Data collection and AI algorithms are becoming the cornerstone of the cybersecurity industry. Automated decision-making and evaluation processes provide a wider range of protection from malicious activity than legacy solutions. For instance, AI can be proactive and monitor devices for suspicious activity, instead of relying on slowly updated malware databases.

Gartner, one of the world’s leading research and IT companies, predicted that 60% of digital businesses could suffer major losses due to the inability of their security teams to manage digital risks.

After the high-profile security breaches of the past two years, businesses are becoming more aware of risk-management techniques. In fact, 79% of global executives of companies rank cybersecurity risk management as one of their top priorities.

Most CISOs have actively started to make transformations in their security and IT culture by dispersing security responsibility throughout the organization. Therefore, AI developments in cybersecurity should emphasize on making systems safer and more secure for consumers to use. Let's take a look at how to do this right:

1. Identify threats early

Combine conventional threat intelligence (a list of all known cyberthreats to date) and use machine learning to understand risks. This should result in a better, more efficient system of threat detection and prevention.

This can also help to identify any loophole or threat present in the data.

In fact, machine learning can also be used to spot any abnormality or potential vulnerability in the midst of “normal” activity and warn users of a threat before it could compromise essential data. With the right systems in place, your hackers won't even realize that you know of their presence, so you can take immediate measures to ensure the safety of your digital infrastructure.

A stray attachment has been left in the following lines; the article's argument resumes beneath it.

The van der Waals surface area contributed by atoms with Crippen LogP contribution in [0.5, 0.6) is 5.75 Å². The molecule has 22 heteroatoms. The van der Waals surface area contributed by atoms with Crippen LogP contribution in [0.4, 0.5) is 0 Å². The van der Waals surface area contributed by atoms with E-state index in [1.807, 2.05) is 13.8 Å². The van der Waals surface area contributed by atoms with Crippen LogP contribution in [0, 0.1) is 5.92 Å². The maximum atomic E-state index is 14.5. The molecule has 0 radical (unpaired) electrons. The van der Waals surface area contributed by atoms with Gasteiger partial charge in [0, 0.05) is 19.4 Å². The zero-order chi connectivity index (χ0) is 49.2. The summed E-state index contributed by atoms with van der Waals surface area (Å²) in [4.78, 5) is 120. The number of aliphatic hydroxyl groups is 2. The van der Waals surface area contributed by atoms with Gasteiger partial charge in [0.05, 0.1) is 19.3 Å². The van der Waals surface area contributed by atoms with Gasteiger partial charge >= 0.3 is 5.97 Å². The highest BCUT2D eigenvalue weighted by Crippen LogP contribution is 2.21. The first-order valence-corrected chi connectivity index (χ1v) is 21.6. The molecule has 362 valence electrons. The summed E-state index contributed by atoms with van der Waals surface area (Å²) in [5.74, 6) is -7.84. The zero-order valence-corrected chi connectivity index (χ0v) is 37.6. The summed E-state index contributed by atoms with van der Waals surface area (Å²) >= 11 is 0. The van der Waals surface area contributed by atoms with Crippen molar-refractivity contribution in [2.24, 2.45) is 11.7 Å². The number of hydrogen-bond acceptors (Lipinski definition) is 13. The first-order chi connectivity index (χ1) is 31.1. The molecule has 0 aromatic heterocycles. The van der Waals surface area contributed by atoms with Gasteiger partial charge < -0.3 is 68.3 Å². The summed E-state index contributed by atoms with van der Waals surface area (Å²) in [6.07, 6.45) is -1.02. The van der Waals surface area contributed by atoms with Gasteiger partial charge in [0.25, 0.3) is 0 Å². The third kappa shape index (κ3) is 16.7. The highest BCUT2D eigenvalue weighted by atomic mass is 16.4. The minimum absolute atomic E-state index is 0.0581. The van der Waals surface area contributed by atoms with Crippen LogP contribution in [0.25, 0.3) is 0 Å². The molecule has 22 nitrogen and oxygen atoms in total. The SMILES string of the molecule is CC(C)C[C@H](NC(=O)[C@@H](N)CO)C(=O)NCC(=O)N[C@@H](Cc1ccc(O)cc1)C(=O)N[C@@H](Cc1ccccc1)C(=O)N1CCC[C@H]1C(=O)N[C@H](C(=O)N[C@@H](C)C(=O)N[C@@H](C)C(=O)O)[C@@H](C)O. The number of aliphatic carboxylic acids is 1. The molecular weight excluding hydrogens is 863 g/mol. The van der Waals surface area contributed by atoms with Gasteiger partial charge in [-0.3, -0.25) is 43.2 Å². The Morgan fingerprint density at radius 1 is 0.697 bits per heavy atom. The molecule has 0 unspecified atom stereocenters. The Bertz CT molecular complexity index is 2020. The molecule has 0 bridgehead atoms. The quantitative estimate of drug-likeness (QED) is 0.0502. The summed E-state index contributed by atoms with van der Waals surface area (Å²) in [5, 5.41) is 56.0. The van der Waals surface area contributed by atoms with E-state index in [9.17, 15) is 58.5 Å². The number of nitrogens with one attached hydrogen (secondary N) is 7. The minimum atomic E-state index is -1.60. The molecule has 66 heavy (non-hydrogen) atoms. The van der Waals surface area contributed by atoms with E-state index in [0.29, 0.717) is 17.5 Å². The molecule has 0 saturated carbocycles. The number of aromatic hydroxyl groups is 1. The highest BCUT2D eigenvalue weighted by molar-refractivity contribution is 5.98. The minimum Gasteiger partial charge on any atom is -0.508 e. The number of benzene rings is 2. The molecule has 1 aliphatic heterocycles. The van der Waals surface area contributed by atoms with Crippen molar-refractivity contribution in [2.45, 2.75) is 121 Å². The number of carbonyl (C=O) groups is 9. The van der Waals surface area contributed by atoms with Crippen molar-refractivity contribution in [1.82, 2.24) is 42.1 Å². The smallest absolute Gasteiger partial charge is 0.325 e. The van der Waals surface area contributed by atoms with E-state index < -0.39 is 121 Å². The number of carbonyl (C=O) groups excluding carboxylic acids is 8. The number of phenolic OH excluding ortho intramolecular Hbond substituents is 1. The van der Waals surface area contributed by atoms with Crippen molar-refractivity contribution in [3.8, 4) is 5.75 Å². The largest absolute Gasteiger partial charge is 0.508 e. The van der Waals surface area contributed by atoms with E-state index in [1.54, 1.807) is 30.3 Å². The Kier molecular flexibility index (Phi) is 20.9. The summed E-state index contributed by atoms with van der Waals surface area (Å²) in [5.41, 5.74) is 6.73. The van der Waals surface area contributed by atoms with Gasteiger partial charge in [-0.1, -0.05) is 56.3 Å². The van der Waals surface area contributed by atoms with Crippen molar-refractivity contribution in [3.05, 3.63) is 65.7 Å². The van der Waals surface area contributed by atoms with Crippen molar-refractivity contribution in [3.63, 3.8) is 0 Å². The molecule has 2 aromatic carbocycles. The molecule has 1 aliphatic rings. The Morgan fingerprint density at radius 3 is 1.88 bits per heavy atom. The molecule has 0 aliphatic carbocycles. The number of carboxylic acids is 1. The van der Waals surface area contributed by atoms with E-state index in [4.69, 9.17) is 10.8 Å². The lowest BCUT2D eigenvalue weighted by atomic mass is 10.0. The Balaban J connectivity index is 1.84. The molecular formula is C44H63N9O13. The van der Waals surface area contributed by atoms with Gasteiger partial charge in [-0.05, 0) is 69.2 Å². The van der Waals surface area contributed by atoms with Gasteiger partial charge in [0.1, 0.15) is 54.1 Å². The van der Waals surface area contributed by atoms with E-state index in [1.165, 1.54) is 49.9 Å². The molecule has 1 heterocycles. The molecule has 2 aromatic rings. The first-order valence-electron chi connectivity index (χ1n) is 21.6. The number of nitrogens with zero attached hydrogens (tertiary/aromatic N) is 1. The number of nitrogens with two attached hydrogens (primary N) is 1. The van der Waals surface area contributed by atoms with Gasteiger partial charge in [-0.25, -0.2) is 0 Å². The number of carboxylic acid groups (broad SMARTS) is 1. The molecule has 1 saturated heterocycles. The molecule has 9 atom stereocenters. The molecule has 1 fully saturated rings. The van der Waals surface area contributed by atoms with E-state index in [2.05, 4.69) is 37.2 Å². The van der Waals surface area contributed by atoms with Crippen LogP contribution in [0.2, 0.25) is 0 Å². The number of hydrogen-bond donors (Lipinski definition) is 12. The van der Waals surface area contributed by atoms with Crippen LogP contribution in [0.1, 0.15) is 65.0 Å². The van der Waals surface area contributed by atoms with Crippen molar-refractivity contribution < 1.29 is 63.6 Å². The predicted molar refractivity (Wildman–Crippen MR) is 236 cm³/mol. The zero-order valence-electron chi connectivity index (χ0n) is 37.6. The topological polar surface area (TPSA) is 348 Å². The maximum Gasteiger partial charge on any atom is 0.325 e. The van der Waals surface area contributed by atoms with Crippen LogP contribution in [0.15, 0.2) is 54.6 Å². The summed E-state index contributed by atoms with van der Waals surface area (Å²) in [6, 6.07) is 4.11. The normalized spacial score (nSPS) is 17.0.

2. Prevent credit-card fraud

Unusual activity, such as purchases made from a different device or unusual transactions, can be instantly detected using AI-powered services that help verify the credit-card holder.

Machine learning can also help users choose passwords by warning them if a password is not safe enough.

3. Build on the blockchain

In recent years, cryptocurrencies like Bitcoin and Ethereum have been rising in popularity. These cryptocurrencies are built upon blockchain, an innovative technical solution to store a secure, decentralized record of transactions.

Blockchain can be used to enable medical records and help in security management by identifying criminal identity loopholes in the system.

With blockchain technology, verification keys wouldn't be required anymore. If someone tries to hack the data, the system analyzes the whole mass of data chains. Even if one data node is left uninterrupted by the hacker, the entire system can be restored successfully.

This makes the entire system far more secure, ensuring that there is no discrete way of tampering with blocks in the chain, and the stored data can remain safe.